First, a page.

From East to West: A Culture Shock
By Paul Childress
I walk through the door, happy to be home and done with work for the day.
"Hey Paul! You’re just in time to help cook dinner," says Mr. Tye.
Knowing it’s pointless to argue, not that I wanted to, I put down my bag and walk into the kitchen, where everyone is doing something to prepare the meal. Jay sets the table – plates, glasses, bowls, and utensils, and the all-important chopsticks.
David and Duke are preparing ingredients, Mrs. Tye sets water to boil, and I quickly grab a knife and start chopping the vegetables set out for our dish.
Mr. Tye grabs my diced veggies and adds them to the pot simmering on the stove, along with his special spices, and then he proceeds to mix the ingredients.
This scenario is a regular occurrence in the Tye household. The family coming together to talk, create and bond over the simple task of preparing a meal.
I did not quite travel the traditional path of a college graduate, and at the beginning of my freshman year, I moved into my friend David Tye‘s house, whose mother is German-Anglican and his father is Chinese. Although a pretty, typical "American" household in most respects, though during my time there, I still experienced a bit of culture shock once in awhile, for one, when it was Mr. Tye‘s turn to cook.
Another bit of culture shock came almost immediately, as I witnessed how strongly connected this family was. Each member cared and helped the other, working together, all part of one cohesive body. As I watched the Tye family interact, I knew I was witnessing something "different" from what I have been used to. Since then, I have opportunity to talk to Mr. Tye more about his background and culture, and especially later as an adult, I have come to realize and understand more reasons for things I saw during my time with the Tye family.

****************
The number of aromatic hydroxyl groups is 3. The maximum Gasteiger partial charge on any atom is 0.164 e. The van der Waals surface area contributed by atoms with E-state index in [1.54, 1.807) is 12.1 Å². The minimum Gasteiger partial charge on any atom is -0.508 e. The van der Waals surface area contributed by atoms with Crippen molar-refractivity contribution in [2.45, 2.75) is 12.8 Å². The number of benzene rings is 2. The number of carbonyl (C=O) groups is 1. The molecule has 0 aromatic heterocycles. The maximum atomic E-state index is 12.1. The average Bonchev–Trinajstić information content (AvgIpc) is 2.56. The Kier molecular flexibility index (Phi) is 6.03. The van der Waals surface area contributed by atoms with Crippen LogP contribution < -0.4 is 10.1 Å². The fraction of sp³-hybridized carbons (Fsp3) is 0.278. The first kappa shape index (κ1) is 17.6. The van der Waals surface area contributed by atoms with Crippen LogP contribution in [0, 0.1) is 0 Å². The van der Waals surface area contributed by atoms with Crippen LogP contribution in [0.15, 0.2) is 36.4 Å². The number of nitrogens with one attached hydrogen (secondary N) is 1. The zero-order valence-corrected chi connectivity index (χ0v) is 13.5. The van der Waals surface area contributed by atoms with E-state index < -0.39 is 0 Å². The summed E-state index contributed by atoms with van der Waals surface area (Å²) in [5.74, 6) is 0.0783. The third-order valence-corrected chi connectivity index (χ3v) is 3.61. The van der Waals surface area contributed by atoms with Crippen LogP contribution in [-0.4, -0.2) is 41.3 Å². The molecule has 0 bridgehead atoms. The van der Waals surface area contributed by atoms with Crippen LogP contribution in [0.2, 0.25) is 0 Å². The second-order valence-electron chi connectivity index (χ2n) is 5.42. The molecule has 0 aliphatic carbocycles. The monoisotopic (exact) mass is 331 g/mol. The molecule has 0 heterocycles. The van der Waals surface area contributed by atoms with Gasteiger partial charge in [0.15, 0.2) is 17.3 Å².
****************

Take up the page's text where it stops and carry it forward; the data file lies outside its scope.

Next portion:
America has been described as a country where our parents teach us to be one’s own self, or unique. This is different from how Chinese culture is, as Mr. Tye explained. In China’s group-oriented society, the family is considered more important than the individual. Chinese parenting practices include strong parental control combined with expectations of obedience, discipline, filial piety, family duty, obligation, and the maintenance of harmony. Through the very nature of these practices, it’s easy to understand the reason for the family’s cohesive bond. Family duty is huge in Chinese culture, and it’s something Mr. Tye has stressed to his kids from day one.
Alternately, I was born and raised in a "traditional American household," as statistics state. I was raised to be an individual, to question things, to form my own ideas and opinions. To prepare me for the world, I was taught independence, much like most of my fellow, American friends were raised. Mr. Tye believes this "individualistic" teaching leads to something seen with most teens--rebellion. And from what I saw and from my own experience, I knew what he was talking about in terms of "rebellion," as I had experienced my own cringe-worthy "rebellious" stage.